Live Simply

This week the Daily Devos are going to be focused on one very simple idea:  Changed people can change the world.  In other words, if you want to change the world, the change you seek needs to begin in you.

Each day this week, we're going to be exploring practical ways that we can open ourselves up to the transforming power of God in your life.  I hope that these devos will become action items in your life, as I will be striving to make them in mine.

Today we're going to be offering up the challenging action item to Live Simply.

One of the most-watched shows on Netflix this month is the series "Tidying Up with Marie Kondo." Kondo is a Japanese organizing consultant and best-selling author, whose books have been translated into a dozen different languages and sold all over the world.

Kondo's method of organizing your house is to go room by room through your house, and then to put all your belongings through a test to see whether you really need them or not.  According to Kondo, if an item "sparks joy" (the Japanese word is tokimeku, which means "to flutter" or "palpitate") then you keep it.  If it doesn't, then you let it go.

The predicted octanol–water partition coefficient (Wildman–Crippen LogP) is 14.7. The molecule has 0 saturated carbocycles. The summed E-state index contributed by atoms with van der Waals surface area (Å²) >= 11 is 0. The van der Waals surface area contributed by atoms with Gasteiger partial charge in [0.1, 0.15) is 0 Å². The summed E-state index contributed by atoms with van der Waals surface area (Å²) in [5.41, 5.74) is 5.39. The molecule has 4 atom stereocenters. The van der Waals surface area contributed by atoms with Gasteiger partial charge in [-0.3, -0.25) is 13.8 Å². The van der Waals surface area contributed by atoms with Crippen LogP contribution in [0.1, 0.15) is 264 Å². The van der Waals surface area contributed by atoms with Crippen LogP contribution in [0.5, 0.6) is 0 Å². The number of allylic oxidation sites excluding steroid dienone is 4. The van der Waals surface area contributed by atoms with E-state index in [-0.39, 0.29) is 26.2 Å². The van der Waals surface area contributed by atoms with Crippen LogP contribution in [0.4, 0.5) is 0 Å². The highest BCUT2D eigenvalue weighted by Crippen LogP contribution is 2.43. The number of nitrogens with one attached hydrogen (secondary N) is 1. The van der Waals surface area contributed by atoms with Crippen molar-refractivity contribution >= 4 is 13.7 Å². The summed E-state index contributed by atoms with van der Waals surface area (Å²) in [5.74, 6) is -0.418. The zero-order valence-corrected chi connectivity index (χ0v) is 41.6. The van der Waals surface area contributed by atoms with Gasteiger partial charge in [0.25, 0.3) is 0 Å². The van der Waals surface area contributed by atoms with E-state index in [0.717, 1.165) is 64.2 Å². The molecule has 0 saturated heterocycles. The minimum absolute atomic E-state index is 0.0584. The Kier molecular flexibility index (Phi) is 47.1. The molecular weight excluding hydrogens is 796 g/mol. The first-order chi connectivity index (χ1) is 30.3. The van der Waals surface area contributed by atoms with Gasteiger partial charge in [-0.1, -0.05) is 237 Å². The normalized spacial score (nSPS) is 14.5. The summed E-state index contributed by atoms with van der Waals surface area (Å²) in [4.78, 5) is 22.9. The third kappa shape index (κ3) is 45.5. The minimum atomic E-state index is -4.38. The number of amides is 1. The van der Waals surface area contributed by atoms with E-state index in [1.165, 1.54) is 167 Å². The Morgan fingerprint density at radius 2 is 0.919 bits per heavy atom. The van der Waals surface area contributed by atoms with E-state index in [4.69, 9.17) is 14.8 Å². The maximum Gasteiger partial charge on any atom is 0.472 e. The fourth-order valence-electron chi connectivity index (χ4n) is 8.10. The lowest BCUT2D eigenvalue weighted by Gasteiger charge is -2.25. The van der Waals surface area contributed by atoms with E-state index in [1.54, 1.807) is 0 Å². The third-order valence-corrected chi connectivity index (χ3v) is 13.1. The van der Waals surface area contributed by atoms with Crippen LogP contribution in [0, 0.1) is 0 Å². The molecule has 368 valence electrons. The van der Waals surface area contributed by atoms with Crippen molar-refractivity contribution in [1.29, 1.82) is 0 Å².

One of the things that Kondo does when entering a client's home is to first sit in silence with the client and to give thanks for the home.  She also believes that even the items that are discarded because they didn't bring tokimeku should be thanked before they are given away. 

I love the rhythm of her process---alternating between gratitude, and joy.  While I don't agree with her concept of how many books you should own (only 30), I do find such beauty and wisdom in her approach to simplifying one's life. 

Jesus once told his followers: 
25 “Therefore I tell you, do not be anxious about your life, what you will eat or what you will drink, nor about your body, what you will put on. Is not life more than food, and the body more than clothing? 26 Look at the birds of the air: they neither sow nor reap nor gather into barns, and yet your heavenly Father feeds them. Are you not of more value than they?
I wonder what it would be like if we all learned to live simply and to let gratitude and joy guide our relationship with our possessions.   Would we discover that we might not need all of those things that we've acquired?  Would we find ourselves less anxious? 

I've resolved to practice some of Kondo's methods of organization in the coming weeks. But I also want to practice these methods with the words of Jesus imprinted on my heart and guiding my spirit. 

May you do the same as you are able, and may the grace and peace of our Lord Jesus Christ be with you now and always. Amen.  


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